BBC Children in Need has announced that it has awarded a total of £215,628 to two local projects providing services to disadvantaged children and young people. The charity currently funds 22 projects across Cardiff, with over £1.3m invested locally.
The newly awarded grants come as BBC Children in Need celebrates its fundraising total for the 2017 Appeal: £60.7 million. Highlights from the 2017 Appeal include BBC Radio 2’s amazing fundraising efforts spearheaded by Chris Evans’ Breakfast Show which saw millions raised through CarFest and the Breakfast Show’s incredible auctions, Countryfile’s 2017 calendar and Ramble weekends, The One Show’s Rickshaw Challenge and a BBC Children in Need Rocks the 80’s concert. BBC TV and radio stations across the Nations and Regions threw themselves into fundraising whilst the charity’s corporate partners, including Asda and Boots UK, once again galvanised customers and staff to support Pudsey. And of course, hundreds and thousands of people across the UK came together to support the charity in many different ways, including schools up and down the UK going spotty for Pudsey, and community groups such as Rotary encouraging fundraising on a local level.
UCAN Productions has been awarded £111,710 to provide drama and music activities for visually impaired children and young people in South East Wales. The fully accessible activities will involve music, movement; sound recording and drama, all designed to encourage the children and young people to build on their strengths. Through attending the three year project, which starts in January, children and young people will grow in confidence, strengthen their aspirations, and make more friends.
Also celebrating a recent grant is Displaced People in Action (DPIA) which has been granted £103,918 to provide play sessions and trips for refugee and asylum seeking children and young people. Over the next three years the project will deliver weekly play sessions offering children and young people a range of fun activities such as messy-play, arts and crafts, soft-play, toys, cinema club, singing and sports and games. In addition, the project will provide a programme of educational trips, visits and outdoor activities during the school holidays and half term periods. Through attending the project children and young people will have fun, improve their well-being and build friendships.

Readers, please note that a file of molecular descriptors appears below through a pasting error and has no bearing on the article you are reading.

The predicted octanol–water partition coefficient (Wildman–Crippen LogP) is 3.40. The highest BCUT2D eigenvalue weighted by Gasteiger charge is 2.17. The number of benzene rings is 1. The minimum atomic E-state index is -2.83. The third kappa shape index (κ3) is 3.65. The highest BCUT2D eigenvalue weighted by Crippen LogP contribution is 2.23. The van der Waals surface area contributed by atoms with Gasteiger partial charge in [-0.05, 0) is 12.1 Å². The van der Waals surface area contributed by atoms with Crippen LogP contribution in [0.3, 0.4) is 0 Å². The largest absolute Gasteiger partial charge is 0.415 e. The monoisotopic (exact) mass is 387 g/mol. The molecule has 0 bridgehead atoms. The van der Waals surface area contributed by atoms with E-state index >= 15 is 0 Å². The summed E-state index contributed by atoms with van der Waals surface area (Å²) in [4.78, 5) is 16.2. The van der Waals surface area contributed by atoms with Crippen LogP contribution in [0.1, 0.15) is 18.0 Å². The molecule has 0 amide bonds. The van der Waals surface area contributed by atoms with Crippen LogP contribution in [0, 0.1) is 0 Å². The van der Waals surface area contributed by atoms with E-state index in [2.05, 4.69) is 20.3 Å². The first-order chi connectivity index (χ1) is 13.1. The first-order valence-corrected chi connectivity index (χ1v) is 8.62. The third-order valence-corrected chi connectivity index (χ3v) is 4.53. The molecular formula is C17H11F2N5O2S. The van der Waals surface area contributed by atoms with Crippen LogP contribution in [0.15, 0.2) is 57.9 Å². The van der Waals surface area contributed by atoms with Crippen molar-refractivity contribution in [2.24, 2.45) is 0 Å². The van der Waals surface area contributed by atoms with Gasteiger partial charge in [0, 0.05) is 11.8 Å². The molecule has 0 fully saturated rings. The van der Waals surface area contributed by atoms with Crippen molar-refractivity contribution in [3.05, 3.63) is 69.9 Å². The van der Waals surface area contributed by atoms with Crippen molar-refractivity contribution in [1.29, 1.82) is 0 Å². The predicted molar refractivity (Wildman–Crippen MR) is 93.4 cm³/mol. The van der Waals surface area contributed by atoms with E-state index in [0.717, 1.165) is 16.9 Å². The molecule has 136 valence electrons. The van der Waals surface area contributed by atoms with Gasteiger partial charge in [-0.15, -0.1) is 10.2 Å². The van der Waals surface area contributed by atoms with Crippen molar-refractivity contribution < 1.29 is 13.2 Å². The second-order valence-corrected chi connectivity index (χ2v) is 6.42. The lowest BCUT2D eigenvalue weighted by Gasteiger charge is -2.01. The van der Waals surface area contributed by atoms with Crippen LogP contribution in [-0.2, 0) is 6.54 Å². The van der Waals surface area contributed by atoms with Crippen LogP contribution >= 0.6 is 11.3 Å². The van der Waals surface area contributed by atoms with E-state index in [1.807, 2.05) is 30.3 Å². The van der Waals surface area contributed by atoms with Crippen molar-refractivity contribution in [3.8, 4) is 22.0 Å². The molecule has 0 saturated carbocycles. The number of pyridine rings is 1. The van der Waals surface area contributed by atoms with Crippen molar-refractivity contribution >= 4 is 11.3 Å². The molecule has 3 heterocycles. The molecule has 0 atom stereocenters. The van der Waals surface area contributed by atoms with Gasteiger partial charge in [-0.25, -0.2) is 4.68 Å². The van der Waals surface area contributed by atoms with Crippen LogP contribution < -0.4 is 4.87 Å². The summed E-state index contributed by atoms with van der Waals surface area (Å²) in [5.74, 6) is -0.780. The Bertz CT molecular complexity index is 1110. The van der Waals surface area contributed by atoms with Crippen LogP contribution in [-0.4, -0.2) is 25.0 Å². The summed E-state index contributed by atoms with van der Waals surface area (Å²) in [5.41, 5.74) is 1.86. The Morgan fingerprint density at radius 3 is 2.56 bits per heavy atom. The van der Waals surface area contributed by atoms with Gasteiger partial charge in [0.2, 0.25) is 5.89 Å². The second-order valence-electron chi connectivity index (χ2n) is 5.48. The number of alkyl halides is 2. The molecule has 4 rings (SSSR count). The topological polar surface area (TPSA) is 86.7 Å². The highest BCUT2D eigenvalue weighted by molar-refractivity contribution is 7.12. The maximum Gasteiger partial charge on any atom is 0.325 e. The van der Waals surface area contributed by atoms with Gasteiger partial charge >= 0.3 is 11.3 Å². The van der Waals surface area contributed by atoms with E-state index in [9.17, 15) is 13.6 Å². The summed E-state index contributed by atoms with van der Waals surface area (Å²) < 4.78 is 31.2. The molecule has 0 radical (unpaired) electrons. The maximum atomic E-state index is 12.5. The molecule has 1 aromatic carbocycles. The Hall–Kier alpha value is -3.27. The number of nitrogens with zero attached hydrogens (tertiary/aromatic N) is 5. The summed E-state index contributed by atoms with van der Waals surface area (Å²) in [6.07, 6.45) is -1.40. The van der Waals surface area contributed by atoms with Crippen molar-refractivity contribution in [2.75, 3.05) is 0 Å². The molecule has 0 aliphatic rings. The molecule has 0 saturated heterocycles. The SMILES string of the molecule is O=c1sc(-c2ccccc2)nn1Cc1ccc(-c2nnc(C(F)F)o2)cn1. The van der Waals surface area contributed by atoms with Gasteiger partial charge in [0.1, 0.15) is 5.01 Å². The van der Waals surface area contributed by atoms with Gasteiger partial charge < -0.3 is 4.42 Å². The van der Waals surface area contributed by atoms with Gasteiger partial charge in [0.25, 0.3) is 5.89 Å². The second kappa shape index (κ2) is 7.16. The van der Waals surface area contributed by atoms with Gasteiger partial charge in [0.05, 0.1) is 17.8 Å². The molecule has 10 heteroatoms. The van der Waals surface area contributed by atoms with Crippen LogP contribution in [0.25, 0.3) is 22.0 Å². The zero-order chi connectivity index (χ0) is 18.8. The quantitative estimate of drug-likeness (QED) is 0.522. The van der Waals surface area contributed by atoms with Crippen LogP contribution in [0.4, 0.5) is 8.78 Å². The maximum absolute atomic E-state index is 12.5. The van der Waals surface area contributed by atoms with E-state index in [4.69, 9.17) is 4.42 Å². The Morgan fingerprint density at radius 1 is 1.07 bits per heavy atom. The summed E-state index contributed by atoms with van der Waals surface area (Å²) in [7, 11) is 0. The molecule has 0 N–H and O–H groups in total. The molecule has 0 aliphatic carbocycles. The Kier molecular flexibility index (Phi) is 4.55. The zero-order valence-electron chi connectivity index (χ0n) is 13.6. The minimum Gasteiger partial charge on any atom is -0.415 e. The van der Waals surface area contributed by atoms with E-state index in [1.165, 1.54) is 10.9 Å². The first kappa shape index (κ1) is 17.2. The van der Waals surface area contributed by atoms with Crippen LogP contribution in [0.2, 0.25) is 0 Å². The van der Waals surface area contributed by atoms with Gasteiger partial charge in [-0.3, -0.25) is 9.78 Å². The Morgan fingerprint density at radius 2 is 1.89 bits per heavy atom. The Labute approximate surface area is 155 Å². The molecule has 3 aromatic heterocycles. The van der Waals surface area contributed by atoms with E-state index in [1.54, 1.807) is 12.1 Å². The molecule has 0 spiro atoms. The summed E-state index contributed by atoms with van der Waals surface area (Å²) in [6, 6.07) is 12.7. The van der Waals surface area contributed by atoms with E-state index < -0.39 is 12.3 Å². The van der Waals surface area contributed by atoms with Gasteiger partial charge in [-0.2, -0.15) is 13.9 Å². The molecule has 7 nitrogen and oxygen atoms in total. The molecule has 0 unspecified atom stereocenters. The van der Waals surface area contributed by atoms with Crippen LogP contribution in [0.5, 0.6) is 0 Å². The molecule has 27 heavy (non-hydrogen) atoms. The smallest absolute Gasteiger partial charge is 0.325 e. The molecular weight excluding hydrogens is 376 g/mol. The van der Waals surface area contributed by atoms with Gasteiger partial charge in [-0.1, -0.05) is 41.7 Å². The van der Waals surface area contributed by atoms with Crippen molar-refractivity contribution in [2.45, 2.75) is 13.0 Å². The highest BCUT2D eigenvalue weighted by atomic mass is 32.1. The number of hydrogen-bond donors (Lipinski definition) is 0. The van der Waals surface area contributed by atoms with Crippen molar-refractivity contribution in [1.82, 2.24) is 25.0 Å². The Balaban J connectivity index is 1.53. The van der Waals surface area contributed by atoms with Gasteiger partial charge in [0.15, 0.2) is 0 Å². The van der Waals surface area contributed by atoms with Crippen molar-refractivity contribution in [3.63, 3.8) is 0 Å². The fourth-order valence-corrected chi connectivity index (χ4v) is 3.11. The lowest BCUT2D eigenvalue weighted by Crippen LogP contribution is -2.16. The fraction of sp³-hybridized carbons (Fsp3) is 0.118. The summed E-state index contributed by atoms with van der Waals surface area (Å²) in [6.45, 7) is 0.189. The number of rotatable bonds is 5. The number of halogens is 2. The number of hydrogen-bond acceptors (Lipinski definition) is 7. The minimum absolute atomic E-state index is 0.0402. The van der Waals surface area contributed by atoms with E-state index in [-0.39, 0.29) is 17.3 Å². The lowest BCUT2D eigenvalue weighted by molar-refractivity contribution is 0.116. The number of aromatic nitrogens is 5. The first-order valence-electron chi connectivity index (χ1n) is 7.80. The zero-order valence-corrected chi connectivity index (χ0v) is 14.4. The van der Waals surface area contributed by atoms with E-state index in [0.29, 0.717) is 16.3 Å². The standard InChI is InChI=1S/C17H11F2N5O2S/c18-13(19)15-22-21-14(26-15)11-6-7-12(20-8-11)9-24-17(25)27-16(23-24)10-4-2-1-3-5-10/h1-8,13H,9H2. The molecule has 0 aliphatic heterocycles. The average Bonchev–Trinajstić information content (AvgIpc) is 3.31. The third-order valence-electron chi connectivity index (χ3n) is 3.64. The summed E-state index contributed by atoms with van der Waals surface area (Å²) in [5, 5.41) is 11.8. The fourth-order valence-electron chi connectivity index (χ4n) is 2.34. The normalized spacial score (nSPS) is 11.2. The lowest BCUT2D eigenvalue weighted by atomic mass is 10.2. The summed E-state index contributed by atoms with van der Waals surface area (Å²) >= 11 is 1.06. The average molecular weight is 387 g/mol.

Louise Kalicinski, Children’s Project Coordinator at DPIA commented: “The children and young people we work with are all refugees or asylum seekers who have left behind homes, friends, family members and communities. Many of the children and young people experience feelings of loneliness because they are unfamiliar with their new homes, and may not have had many opportunities to make new friends due to disruptions to schooling and accommodation. The new funding from BBC Children in Need will allow us to offer support and opportunities for children and young people to have fun, meet new people and feel part of the community.”
Speaking of the new grants, Jemma Wray, BBC Children in Need’s National Head, Wales, said: “I am delighted that, thanks to the generosity of the British public, we now fund 168 projects across Wales which, like UCAN Productions and DPIA, are working hard to ensure children and young people facing disadvantage are able to reach their full potential.”
Speaking of the total, Simon Antrobus, Chief Executive of BBC Children in Need, said: “People across the UK should be feeling incredibly proud. It is hard to put into words what an enormous impact this money will have on the lives of disadvantaged children and young people across the UK who need it most. To our fantastic supporters who made this possible, and who once again went above and beyond to make a difference: thank you, we couldn’t have done it without you.”
BBC Children in Need awards grants at seven points during the year and funds two types of grants, both of which are open to new or existing applicants. A Main Grants Programme is for grants over £10,000 per year to support projects for up to three years. Meanwhile, BBC Children in Need’s Small Grants Programme supports projects for up to three years, and includes grants up to and including £10,000 per year. Both of these programmes are currently open to applications.
Alongside the main and small grants programmes, BBC Children in Need are continuing to develop Curiosity – a partnership with Wellcome – which awards grants to organisations using inspiring science activities to create change for disadvantaged children and young people. 32 organisations have already been funded by the Curiosity programme and more information will be available this summer about further funding opportunities.
To find out more about any of BBC Children in Need’s grant programmes or for information on how to apply for funding visit bbc.co.uk/pudsey/grants.
BBC Children in Need relies on the generosity and creativity of the thousands of supporters and fundraisers who raise millions of pounds for the charity every year. To date the UK public has raised over £972 million for children and young people facing disadvantage across the UK.